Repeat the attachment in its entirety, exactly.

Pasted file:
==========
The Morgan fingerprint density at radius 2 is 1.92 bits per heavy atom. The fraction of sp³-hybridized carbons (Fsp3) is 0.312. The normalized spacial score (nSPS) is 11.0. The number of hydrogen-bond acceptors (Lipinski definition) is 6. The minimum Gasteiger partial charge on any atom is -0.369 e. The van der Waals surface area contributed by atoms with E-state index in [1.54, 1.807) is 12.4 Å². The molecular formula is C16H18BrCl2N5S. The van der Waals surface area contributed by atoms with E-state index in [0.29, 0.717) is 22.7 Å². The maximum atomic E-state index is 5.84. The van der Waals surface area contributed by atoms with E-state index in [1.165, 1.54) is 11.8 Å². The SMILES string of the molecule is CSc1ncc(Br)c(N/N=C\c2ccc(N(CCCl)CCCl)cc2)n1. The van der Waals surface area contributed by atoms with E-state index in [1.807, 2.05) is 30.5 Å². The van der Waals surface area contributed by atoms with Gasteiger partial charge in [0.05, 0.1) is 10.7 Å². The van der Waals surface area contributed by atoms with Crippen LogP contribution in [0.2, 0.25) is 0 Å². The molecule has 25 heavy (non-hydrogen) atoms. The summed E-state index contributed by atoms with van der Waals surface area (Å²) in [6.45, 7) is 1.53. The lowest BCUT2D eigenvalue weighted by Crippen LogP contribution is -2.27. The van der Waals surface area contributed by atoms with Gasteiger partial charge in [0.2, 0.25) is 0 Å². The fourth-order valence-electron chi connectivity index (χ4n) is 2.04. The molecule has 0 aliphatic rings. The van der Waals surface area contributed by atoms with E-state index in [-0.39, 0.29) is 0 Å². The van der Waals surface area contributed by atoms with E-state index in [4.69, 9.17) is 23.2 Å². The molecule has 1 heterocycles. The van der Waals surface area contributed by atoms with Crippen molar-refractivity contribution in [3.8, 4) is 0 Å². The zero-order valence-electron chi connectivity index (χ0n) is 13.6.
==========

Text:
The Morgan fingerprint density at radius 2 is 1.92 bits per heavy atom. The fraction of sp³-hybridized carbons (Fsp3) is 0.312. The normalized spacial score (nSPS) is 11.0. The number of hydrogen-bond acceptors (Lipinski definition) is 6. The minimum Gasteiger partial charge on any atom is -0.369 e. The van der Waals surface area contributed by atoms with E-state index in [1.54, 1.807) is 12.4 Å². The molecular formula is C16H18BrCl2N5S. The van der Waals surface area contributed by atoms with E-state index in [0.29, 0.717) is 22.7 Å². The maximum atomic E-state index is 5.84. The van der Waals surface area contributed by atoms with E-state index in [1.165, 1.54) is 11.8 Å². The SMILES string of the molecule is CSc1ncc(Br)c(N/N=C\c2ccc(N(CCCl)CCCl)cc2)n1. The van der Waals surface area contributed by atoms with E-state index in [1.807, 2.05) is 30.5 Å². The van der Waals surface area contributed by atoms with Gasteiger partial charge in [0.05, 0.1) is 10.7 Å². The van der Waals surface area contributed by atoms with Crippen LogP contribution in [0.2, 0.25) is 0 Å². The molecule has 25 heavy (non-hydrogen) atoms. The summed E-state index contributed by atoms with van der Waals surface area (Å²) in [6.45, 7) is 1.53. The lowest BCUT2D eigenvalue weighted by Crippen LogP contribution is -2.27. The van der Waals surface area contributed by atoms with Gasteiger partial charge in [0.2, 0.25) is 0 Å². The fourth-order valence-electron chi connectivity index (χ4n) is 2.04. The molecule has 0 aliphatic rings. The van der Waals surface area contributed by atoms with E-state index in [-0.39, 0.29) is 0 Å². The van der Waals surface area contributed by atoms with E-state index in [4.69, 9.17) is 23.2 Å². The molecule has 1 heterocycles. The van der Waals surface area contributed by atoms with Crippen molar-refractivity contribution in [3.8, 4) is 0 Å². The zero-order valence-electron chi connectivity index (χ0n) is 13.6.